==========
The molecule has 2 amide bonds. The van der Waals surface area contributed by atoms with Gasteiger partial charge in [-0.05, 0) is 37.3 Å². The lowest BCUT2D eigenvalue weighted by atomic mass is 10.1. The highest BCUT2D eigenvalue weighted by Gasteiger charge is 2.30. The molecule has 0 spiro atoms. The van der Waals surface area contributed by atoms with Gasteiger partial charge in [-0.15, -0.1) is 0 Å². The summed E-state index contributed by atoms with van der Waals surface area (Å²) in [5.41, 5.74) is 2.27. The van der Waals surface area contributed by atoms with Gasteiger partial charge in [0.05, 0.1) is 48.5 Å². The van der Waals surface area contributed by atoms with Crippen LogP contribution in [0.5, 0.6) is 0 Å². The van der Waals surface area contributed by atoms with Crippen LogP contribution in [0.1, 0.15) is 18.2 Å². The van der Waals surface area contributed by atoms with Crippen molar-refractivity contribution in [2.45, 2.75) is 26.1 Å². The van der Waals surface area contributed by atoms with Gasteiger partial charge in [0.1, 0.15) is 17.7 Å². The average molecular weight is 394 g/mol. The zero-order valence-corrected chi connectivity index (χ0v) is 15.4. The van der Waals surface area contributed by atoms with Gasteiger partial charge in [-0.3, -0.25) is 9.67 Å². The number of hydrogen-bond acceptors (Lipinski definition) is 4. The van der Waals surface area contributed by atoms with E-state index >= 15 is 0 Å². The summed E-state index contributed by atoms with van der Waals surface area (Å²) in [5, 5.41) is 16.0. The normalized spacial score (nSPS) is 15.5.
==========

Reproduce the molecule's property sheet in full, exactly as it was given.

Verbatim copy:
The molecule has 2 amide bonds. The van der Waals surface area contributed by atoms with Gasteiger partial charge in [-0.05, 0) is 37.3 Å². The lowest BCUT2D eigenvalue weighted by atomic mass is 10.1. The highest BCUT2D eigenvalue weighted by Gasteiger charge is 2.30. The molecule has 0 spiro atoms. The van der Waals surface area contributed by atoms with Gasteiger partial charge in [-0.15, -0.1) is 0 Å². The summed E-state index contributed by atoms with van der Waals surface area (Å²) in [5.41, 5.74) is 2.27. The van der Waals surface area contributed by atoms with Gasteiger partial charge in [0.05, 0.1) is 48.5 Å². The van der Waals surface area contributed by atoms with Crippen LogP contribution in [0.5, 0.6) is 0 Å². The van der Waals surface area contributed by atoms with Crippen LogP contribution in [0.1, 0.15) is 18.2 Å². The van der Waals surface area contributed by atoms with Crippen molar-refractivity contribution in [2.45, 2.75) is 26.1 Å². The van der Waals surface area contributed by atoms with Gasteiger partial charge in [0.1, 0.15) is 17.7 Å². The average molecular weight is 394 g/mol. The zero-order valence-corrected chi connectivity index (χ0v) is 15.4. The van der Waals surface area contributed by atoms with Gasteiger partial charge in [-0.3, -0.25) is 9.67 Å². The number of hydrogen-bond acceptors (Lipinski definition) is 4. The van der Waals surface area contributed by atoms with E-state index >= 15 is 0 Å². The summed E-state index contributed by atoms with van der Waals surface area (Å²) in [5, 5.41) is 16.0. The normalized spacial score (nSPS) is 15.5.